At the Christchurch Call Summit held in Paris, France last week, 17 countries and the EU as well as technology giants joined an action plan initiated by New Zealand to "eliminate terrorism and violent extremism online". The framework agreement of the summit includes accelerating research into and development of technical solutions to prevent the upload of violent extremist content online and to detect and immediately remove it; providing greater transparency in the setting of community standards or terms of service; and reviewing the operation of algorithms and other processes that may drive users towards and/or amplify terrorist and violent extremist content. Meanwhile, the Board of Supervisors of San Francisco, the US, approved an ordinance last week banning the use of face recognition technology by the municipal government in a bid to prevent the surveillance of citizens and privacy infringement. The two events underline the importance of finding the appropriate boundaries of and striking a balance between freedom of speech, privacy, combating crimes and fighting terrorism in the current world of rapid technological advance.
In the terrorist attacks that led to the death of 51 people in Christchurch, New Zealand, the suspect broadcast his killing spree live on Facebook, sending shock waves across the world. The Christchurch Call Summit was jointly initiated by New Zealand Prime Minister Jacinda Ardern and French President Emmanuel Macron. Aside from these two countries, seven countries including Britain, Canada, Indonesia and the EU also sent representatives to sign the pact at the summit. A further eight countries, including Australia, Germany, Japan and India, signed the pact from afar. Also present and signing the pledge were technology giants like Amazon, Facebook, Google, Microsoft, Twitter and YouTube.
During the summit, five companies including Microsoft, Twitter, Facebook, Google and Amazon released a joint statement saying they will expressly prohibit the distribution of terrorist and violent extremist content; enhance vetting measures on live streamers to reduce the risk of disseminating terrorist and violent extremist content online; regularly publish reports regarding content that must be removed; work collaboratively to improve artificial intelligence and algorithms for detecting terrorist content and improve the capability to detect and remove terrorist and violent extremist content online. The Christchurch Call is a voluntary framework agreement that relies on the self discipline of and pledging by technology companies. An investor group made up of 55 funds worth more than NZ$ 5 trillion (about HK$25.74 trillion) will provide financial support for the pact.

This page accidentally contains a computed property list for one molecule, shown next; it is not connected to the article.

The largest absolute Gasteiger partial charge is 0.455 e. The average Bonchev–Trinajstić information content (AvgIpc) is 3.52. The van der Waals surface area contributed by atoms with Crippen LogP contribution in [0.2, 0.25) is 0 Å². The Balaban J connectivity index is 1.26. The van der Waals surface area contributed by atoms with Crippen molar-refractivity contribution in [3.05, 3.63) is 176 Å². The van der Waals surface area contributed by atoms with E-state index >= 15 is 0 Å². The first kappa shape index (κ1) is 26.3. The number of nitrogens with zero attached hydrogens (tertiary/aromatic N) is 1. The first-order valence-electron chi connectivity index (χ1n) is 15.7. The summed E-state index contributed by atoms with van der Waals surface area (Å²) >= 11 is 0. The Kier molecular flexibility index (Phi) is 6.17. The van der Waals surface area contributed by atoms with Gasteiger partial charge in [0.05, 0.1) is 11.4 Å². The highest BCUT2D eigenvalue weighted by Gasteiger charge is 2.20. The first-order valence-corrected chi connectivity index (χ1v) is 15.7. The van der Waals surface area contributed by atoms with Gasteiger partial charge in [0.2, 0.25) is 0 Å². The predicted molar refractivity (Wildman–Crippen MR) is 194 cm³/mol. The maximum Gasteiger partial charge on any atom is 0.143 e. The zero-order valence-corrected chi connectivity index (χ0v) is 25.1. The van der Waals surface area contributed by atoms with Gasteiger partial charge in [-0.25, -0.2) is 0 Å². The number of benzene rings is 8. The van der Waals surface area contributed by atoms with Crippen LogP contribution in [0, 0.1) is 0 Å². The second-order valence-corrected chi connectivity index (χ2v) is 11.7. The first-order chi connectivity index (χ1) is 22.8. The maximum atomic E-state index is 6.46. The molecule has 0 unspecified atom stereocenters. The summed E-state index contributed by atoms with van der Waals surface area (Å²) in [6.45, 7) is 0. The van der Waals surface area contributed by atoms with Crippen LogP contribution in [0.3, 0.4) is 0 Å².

While some criticise the authorities of mainland China for the tight grip on online speech and forcing social media like WeChat (known in China as Weixin) or Weibo to delete posts or shut down accounts, it is not advisable to adopt a double standard for actions of the same nature by Western countries. The Christchurch Call is a model initiated by the governments, pledged by the media and financed by the business. Working on a self disciplined online basis, this model is perhaps the most promising way at present of fighting terrorism and violence online. The rational and calm attitude demonstrated by the New Zealand government also deserves to be followed by other governments.
For the same reasons, San Francisco's move to become the first US city to ban the authorities from using face recognition also gives us food for thought. Face recognition certainly has its immense positive functions, but its infringement on personal privacy and the risk of potential leakage of personal information are also obvious. It is both a good weapon for combating crime and a double edged sword. It can be used for the good of people by enhancing livelihood and public security, but it can also be used for the surveillance of people.